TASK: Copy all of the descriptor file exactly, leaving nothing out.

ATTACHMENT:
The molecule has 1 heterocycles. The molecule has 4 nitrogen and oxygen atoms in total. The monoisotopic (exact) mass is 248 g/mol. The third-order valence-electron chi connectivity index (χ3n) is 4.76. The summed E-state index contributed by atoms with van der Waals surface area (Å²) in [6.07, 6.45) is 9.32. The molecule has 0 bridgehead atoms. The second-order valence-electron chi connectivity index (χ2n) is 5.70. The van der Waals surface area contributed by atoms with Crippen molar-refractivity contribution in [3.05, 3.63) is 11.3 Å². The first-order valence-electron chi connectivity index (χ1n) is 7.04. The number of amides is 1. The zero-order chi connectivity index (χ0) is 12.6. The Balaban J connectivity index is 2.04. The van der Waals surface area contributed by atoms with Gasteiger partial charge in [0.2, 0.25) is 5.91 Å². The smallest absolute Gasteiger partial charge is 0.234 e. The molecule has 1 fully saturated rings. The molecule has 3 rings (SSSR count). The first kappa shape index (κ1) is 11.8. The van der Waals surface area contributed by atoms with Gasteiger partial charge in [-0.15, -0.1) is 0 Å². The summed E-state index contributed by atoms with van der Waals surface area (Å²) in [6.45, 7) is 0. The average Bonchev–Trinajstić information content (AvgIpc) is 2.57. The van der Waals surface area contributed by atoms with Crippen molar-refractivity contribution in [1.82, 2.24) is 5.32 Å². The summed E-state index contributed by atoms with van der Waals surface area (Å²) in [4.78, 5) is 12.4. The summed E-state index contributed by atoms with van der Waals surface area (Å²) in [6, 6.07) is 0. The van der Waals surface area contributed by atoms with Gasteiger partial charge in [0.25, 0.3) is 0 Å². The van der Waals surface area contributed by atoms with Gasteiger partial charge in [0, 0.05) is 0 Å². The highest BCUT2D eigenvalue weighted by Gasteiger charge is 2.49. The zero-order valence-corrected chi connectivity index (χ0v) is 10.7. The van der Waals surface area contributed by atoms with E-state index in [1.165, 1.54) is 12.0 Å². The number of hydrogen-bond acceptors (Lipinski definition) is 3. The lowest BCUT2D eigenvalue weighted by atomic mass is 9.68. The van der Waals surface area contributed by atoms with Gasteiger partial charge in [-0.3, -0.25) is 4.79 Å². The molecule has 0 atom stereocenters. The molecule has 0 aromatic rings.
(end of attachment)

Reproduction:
The molecule has 1 heterocycles. The molecule has 4 nitrogen and oxygen atoms in total. The monoisotopic (exact) mass is 248 g/mol. The third-order valence-electron chi connectivity index (χ3n) is 4.76. The summed E-state index contributed by atoms with van der Waals surface area (Å²) in [6.07, 6.45) is 9.32. The molecule has 0 bridgehead atoms. The second-order valence-electron chi connectivity index (χ2n) is 5.70. The van der Waals surface area contributed by atoms with Crippen molar-refractivity contribution in [3.05, 3.63) is 11.3 Å². The first-order valence-electron chi connectivity index (χ1n) is 7.04. The number of amides is 1. The zero-order chi connectivity index (χ0) is 12.6. The Balaban J connectivity index is 2.04. The van der Waals surface area contributed by atoms with Gasteiger partial charge in [0.2, 0.25) is 5.91 Å². The smallest absolute Gasteiger partial charge is 0.234 e. The molecule has 1 fully saturated rings. The molecule has 3 rings (SSSR count). The first kappa shape index (κ1) is 11.8. The van der Waals surface area contributed by atoms with Gasteiger partial charge in [-0.15, -0.1) is 0 Å². The summed E-state index contributed by atoms with van der Waals surface area (Å²) in [6.45, 7) is 0. The average Bonchev–Trinajstić information content (AvgIpc) is 2.57. The van der Waals surface area contributed by atoms with Crippen molar-refractivity contribution in [1.82, 2.24) is 5.32 Å². The summed E-state index contributed by atoms with van der Waals surface area (Å²) in [4.78, 5) is 12.4. The summed E-state index contributed by atoms with van der Waals surface area (Å²) in [6, 6.07) is 0. The van der Waals surface area contributed by atoms with Gasteiger partial charge in [0.25, 0.3) is 0 Å². The van der Waals surface area contributed by atoms with Gasteiger partial charge in [0, 0.05) is 0 Å². The highest BCUT2D eigenvalue weighted by Gasteiger charge is 2.49. The zero-order valence-corrected chi connectivity index (χ0v) is 10.7. The van der Waals surface area contributed by atoms with E-state index in [1.165, 1.54) is 12.0 Å². The number of hydrogen-bond acceptors (Lipinski definition) is 3. The lowest BCUT2D eigenvalue weighted by atomic mass is 9.68. The van der Waals surface area contributed by atoms with Gasteiger partial charge in [-0.3, -0.25) is 4.79 Å². The molecule has 0 atom stereocenters. The molecule has 0 aromatic rings.